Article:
St. Seraphim of Sarov is quoted as saying, “You cannot achieve good ends through evil means.” I have taken this to be a given since I first read it. It does not mean that God does not work all things together for good. But it does mean that I must consider carefully how I go about seeking to do a “good” thing. In the history of Christianity there have been many tempatations to use evil means to achieve good. More than one leader of the Church, bishop, pope, General Convention, Synod, etc., has defended a bad decision by the good he or they thought it would achieve. These are tragic moments in the life of Christianity.
One of the great modern tragedies in Christianity has been the mistaken understanding of evangelism. “I have become all things to all men if by any means I might save some” (1 Corinthians 9:22), is St. Paul’s famous self-description. It has been lifted out of its context for a number of years (as well as similar passages) to justify any number of actions by Christians in order “to save some.” Most particularly in our modern world, some denominations (and “non-denominations”) have themselves become a members of the market, recognizing the unbeliever as a consumerof religion, and itself as a purveyor. God, or salvation, becomes the commodity.
Besides the obvious errors in that calculus, the is the failure to recognize that the nature of the market is that it is governed by the “passions.” Thus, particularly in our modern world of sophisticated advertising, our basest instincts are used to sell anything and everything to us. Whatever works. Sex sells – and thus automobiles somehow become entwined with sex in the eyes of consumers. Young girls are marketed into anorexic neuroses by the manipulation of their passions. Virtually nothing is sold to us that has not made some appeal to our passions.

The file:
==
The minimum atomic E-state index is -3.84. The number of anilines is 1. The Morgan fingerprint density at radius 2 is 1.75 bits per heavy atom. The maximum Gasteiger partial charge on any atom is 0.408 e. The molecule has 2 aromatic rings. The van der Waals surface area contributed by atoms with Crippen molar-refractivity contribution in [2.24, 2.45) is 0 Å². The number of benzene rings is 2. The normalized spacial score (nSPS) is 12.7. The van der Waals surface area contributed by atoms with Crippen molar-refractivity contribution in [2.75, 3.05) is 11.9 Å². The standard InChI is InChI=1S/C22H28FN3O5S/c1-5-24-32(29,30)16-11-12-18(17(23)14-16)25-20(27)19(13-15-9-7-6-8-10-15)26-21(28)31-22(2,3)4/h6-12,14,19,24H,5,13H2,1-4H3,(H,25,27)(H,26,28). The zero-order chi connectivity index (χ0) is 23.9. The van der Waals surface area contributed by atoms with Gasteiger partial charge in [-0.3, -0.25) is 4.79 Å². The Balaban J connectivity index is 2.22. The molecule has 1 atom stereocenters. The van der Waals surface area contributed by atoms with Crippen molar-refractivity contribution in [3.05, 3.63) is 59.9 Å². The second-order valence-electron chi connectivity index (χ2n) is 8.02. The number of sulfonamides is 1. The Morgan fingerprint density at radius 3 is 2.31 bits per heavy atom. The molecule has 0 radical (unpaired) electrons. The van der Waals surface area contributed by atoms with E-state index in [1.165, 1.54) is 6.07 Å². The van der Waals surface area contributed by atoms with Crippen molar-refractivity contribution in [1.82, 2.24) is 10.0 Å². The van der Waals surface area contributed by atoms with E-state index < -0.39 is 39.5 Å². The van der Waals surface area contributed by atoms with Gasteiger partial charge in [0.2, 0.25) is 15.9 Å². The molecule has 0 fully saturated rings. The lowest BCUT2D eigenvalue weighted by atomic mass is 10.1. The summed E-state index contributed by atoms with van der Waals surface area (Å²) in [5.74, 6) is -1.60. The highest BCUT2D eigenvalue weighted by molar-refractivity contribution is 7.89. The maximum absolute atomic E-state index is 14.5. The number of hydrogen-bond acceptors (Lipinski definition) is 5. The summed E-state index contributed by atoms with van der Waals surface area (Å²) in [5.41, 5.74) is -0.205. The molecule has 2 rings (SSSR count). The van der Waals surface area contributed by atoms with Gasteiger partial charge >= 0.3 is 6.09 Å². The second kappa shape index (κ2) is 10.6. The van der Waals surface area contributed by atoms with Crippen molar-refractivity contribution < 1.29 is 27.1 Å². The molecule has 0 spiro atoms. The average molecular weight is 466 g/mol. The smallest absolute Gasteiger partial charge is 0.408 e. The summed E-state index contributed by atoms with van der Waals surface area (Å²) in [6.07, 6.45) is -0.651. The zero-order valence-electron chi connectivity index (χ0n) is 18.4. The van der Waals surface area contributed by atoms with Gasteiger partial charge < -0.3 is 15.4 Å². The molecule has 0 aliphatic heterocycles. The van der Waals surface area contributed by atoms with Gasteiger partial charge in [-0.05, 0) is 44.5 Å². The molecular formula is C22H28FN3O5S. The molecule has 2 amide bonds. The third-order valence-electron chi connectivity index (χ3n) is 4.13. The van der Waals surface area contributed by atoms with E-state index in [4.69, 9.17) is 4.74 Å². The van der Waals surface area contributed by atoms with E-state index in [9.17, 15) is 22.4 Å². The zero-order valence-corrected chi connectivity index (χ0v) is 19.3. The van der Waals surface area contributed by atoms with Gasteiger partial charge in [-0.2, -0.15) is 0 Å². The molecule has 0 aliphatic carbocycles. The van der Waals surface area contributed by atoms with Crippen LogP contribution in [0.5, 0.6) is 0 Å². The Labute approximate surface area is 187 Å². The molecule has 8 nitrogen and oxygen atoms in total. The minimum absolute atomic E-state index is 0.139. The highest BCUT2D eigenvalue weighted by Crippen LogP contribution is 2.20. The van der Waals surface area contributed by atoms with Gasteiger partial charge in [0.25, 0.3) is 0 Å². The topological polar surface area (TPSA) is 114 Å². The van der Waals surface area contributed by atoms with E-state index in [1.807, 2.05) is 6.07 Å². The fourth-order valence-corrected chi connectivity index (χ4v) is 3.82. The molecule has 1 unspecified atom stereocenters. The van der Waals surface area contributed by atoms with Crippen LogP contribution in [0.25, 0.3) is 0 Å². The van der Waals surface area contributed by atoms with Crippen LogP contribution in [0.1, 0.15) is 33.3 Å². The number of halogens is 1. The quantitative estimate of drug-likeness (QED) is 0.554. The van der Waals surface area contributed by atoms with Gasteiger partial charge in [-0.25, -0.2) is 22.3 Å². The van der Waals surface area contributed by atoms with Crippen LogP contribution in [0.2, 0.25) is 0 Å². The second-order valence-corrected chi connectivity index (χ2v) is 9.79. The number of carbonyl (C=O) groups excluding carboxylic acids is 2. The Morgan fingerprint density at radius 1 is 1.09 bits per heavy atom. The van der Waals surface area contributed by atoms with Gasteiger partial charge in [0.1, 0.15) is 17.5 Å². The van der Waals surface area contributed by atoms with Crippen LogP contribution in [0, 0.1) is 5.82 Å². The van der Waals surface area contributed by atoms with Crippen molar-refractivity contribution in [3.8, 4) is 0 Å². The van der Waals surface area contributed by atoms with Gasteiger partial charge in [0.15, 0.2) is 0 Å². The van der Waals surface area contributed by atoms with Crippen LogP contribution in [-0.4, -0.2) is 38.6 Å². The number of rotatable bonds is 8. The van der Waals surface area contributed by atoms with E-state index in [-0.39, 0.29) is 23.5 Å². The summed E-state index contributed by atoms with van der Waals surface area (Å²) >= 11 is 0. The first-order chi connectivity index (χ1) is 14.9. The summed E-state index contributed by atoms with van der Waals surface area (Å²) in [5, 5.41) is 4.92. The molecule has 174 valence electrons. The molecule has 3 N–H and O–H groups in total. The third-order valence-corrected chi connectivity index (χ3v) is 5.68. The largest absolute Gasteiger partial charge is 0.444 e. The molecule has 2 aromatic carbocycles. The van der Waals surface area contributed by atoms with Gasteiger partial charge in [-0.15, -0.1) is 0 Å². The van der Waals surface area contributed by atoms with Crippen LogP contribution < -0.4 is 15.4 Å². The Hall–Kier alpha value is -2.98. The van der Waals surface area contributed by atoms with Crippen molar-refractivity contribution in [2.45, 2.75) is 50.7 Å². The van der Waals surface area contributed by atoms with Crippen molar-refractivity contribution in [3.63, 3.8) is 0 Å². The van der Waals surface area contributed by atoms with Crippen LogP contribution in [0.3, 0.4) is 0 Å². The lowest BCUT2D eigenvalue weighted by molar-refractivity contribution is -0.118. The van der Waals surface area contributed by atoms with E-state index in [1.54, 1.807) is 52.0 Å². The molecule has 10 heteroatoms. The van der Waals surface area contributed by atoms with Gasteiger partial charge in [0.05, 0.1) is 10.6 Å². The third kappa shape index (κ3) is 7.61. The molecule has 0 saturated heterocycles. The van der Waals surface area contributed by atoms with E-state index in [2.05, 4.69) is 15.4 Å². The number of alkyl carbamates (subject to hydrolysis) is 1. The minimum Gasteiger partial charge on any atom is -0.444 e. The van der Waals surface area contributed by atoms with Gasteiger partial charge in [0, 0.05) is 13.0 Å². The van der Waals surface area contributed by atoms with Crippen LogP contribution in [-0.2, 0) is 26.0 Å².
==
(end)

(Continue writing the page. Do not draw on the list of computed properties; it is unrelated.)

It is interesting that the early Church generally practiced a three-year catechumenate, the better part of which was spent in spiritual formation (and this prior to Baptism). The entry into the Church was an entry not through the passions, but in spite of the passions.
There is something disordered in the marketing of the gospel by an appeal to a baser instinct (success, happiness, or free candy and bicycles). I might add (stepping on the toes of some of my fellow Orthodox) that there are similar questions to be asked about fund-raising through games of chance and the like. Stewardship is a fundamental Christian virtue and should be taught and inculcated in our members. “Raising money” is, in fact, not the point.
As a side note to any who wonder, my Archbishop practices and teaches the tithe and encourages only this Biblical teaching in the area of stewardship. I follow his lead.
If we teach that human beings are saved by grace (which is indeed correct), why is it that we believe that the gospel must be marketed as though it were a commodity? Are we saved by the same forces that sell a Chevrolet? This not only demeans the gospel, but, in fact, denies the doctrine of salvation by grace. We cannot achieve good ends through evil means.
When St. Paul said he became “all things to all men,” he did not indicate that he in any way became a sinner in order to save sinners. Instead, he was an “ambassador for Christ” (2 Corinthians 5:20). None of us are called to be anything less. Strangely, it is illegal for American companies to use bribes overseas in order to sell American products. May God give us the grace to believe in grace.